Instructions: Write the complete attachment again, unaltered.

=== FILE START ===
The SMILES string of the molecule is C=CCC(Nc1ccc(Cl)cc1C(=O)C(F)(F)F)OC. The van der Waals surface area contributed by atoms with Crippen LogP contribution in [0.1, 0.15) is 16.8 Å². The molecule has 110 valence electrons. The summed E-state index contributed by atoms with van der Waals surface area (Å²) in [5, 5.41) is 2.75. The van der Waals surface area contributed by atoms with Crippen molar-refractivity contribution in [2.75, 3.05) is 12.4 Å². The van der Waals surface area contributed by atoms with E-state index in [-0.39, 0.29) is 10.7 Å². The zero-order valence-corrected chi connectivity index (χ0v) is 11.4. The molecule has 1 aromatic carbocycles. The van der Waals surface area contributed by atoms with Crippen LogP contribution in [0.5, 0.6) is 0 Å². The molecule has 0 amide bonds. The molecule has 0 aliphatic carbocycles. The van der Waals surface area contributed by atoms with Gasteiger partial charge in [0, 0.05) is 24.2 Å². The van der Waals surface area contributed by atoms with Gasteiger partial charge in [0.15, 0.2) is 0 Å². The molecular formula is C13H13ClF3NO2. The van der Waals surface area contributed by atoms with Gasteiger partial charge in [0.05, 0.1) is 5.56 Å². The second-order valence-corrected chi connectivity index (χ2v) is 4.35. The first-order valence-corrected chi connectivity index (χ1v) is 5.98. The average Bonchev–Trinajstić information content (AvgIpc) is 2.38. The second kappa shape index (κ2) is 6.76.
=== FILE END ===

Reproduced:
The SMILES string of the molecule is C=CCC(Nc1ccc(Cl)cc1C(=O)C(F)(F)F)OC. The van der Waals surface area contributed by atoms with Crippen LogP contribution in [0.1, 0.15) is 16.8 Å². The molecule has 110 valence electrons. The summed E-state index contributed by atoms with van der Waals surface area (Å²) in [5, 5.41) is 2.75. The van der Waals surface area contributed by atoms with Crippen molar-refractivity contribution in [2.75, 3.05) is 12.4 Å². The van der Waals surface area contributed by atoms with E-state index in [-0.39, 0.29) is 10.7 Å². The zero-order valence-corrected chi connectivity index (χ0v) is 11.4. The molecule has 1 aromatic carbocycles. The van der Waals surface area contributed by atoms with Crippen LogP contribution in [0.5, 0.6) is 0 Å². The molecule has 0 amide bonds. The molecule has 0 aliphatic carbocycles. The van der Waals surface area contributed by atoms with Gasteiger partial charge in [0, 0.05) is 24.2 Å². The van der Waals surface area contributed by atoms with Gasteiger partial charge in [0.15, 0.2) is 0 Å². The molecular formula is C13H13ClF3NO2. The van der Waals surface area contributed by atoms with Gasteiger partial charge in [0.05, 0.1) is 5.56 Å². The second-order valence-corrected chi connectivity index (χ2v) is 4.35. The first-order valence-corrected chi connectivity index (χ1v) is 5.98. The average Bonchev–Trinajstić information content (AvgIpc) is 2.38. The second kappa shape index (κ2) is 6.76.